This sensitivity may partly stem from an interview with GQ Australia in 2018. Cavill was criticized for this and apologized for his comments on how the #MeToo movement made him nervous about approaching women, lest he be accused of being attacked ("I I think that women should be wooed and chased, but maybe my idea is out of date").

But this year, his relationship with the 32-year-old legendary entertainment company executive Natalie Viscuso (the studio that produced Iron Man and Enola Holmes) officially entered Instagram and posted a A romantic photo of two people playing chess. In the rare public expression of slight anger, he also rebuked some fans for criticizing their relationship on social media. ("It's time to stop," he wrote. "It hurts the people I care about the most.... Even your most conservative negative assumptions about my personal and professional life are not true. I am very happy in love and in life. If you are satisfied with me, I will be very grateful.")

During the pandemic, Cavill briefly confessed and revealed more secrets-he drew miniatures of the warhammer model and built a gaming PC. Even these disclosures feel like a prudent choice. Naturally, he is more of a hobby loved by the fantasy fan community.

Occasionally, even an entry problem can trigger Cavill's alarm trigger, such as when asked "What is the decision you regret?" ... you know, professional. At first, the actor avoided-"every decision is great because it brought me here". But then he offered something. "There is a scene at the end of Iron Man," he said. "I'm talking to Martha. I will smile differently. Every time I see it, I'm like,'That's an irritating smile. I just don't like it. Why am I laughing like this? I'm not Smile like this. I will do it differently."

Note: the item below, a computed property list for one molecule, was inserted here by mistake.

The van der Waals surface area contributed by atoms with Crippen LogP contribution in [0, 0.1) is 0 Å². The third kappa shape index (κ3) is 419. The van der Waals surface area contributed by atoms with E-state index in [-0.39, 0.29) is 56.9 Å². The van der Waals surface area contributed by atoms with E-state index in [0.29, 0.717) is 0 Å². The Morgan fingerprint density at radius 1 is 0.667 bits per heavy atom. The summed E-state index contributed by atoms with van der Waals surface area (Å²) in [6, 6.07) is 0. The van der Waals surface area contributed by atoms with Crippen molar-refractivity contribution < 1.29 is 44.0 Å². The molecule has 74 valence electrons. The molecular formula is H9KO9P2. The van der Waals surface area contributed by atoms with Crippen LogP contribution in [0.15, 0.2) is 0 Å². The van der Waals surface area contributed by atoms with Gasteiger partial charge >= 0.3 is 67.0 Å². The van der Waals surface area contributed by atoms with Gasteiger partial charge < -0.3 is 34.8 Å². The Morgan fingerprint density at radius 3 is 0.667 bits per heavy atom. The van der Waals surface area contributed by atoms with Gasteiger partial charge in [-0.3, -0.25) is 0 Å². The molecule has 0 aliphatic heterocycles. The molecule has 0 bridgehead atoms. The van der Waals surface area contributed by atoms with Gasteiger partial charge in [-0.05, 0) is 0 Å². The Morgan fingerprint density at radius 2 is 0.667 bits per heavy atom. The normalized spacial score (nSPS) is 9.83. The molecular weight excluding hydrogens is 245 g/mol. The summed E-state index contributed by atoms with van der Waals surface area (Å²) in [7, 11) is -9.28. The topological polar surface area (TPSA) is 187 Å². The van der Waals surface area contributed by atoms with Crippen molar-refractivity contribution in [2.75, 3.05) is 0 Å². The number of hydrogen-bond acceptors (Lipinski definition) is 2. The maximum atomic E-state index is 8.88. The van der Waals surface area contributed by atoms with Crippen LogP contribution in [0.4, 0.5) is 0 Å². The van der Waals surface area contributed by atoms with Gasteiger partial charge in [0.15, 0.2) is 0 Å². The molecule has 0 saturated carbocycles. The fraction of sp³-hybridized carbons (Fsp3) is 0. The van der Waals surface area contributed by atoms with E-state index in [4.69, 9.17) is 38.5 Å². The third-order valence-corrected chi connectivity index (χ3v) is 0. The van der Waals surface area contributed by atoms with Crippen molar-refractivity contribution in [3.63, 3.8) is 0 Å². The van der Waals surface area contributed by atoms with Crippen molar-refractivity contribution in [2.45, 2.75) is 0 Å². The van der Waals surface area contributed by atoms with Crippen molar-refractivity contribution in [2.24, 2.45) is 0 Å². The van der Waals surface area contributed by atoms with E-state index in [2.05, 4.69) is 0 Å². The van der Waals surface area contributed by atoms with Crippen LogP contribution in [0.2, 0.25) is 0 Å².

This is an interesting answer. This is also the Cavill version of the classic job interview strategy-when asked "What is your biggest weakness?" The safest answer is a variant of "I am a perfectionist", or in this case: no The smallest things people notice are not good enough.

So I asked another way: what do you want to know at the beginning of your career, and now you already know it?

This time, Cavill asked to think about it. He was silent. He stared at the carpet, looking a bit like a power-off Westworld robot. Every second counts. Is this embarrassing? um, yes. I sat in the hotel room with Superman and absolutely nothing happened. I felt that something went wrong in this interview, even if it didn’t (is there any?), but it was damn uncomfortable. Maybe my punishment was not simple. Ask another wizard question. The tape recorded Cavill's contemplative pause for 42 seconds, but I swear at least two minutes.

"As a person, I am very... the word'naive' is inappropriate, but I am very trusting and open," he said at last. "I hope I can understand business better, be smarter, and realize that everyone has their own things to do. I hope I have a better business mentor since I was a kid."

This means he was taken advantage of. But when pressed for specific details, Cavill was again dignified-of course politely.

Later, I asked several of his colleagues: What does Cavill really like when he does not "play"?

"When he is very careful, you will hear something-he is not political, but sensitive," McQuarrie said. "Henry is a gentleman." In an era of highly sensitive and rigorous censorship where any project may be threatened by the slightest controversy, lack of aggression can be said to be the performer's greatest professional superpower.

So far, a coveted IP is elusive for this very British gentleman, and it seems so obvious that the biggest obstacle to it happening is that it may be too obvious. He has physical fitness, charisma, and professional ethics. Macquarie said bluntly: "He will be a great Bond."

Vaughan agreed-so much so that the director chose Cavill as a global spy in his upcoming Apple TV movie "Argyll". This movie is Vaughan's ode to the action thrillers of the 1980s, such as die-hard and deadly weapons. Cavill plays an 80s-style spy (he even has a flat-top hairstyle), but its background is the modern world.

"I need someone who is born to play Bond-Henry is like that-and then treat him harshly before Bond," said Vaughan, who sees Argyll as a potential franchisee. "He blinked and played an otherworldly action hero. This is very different from Kingsman."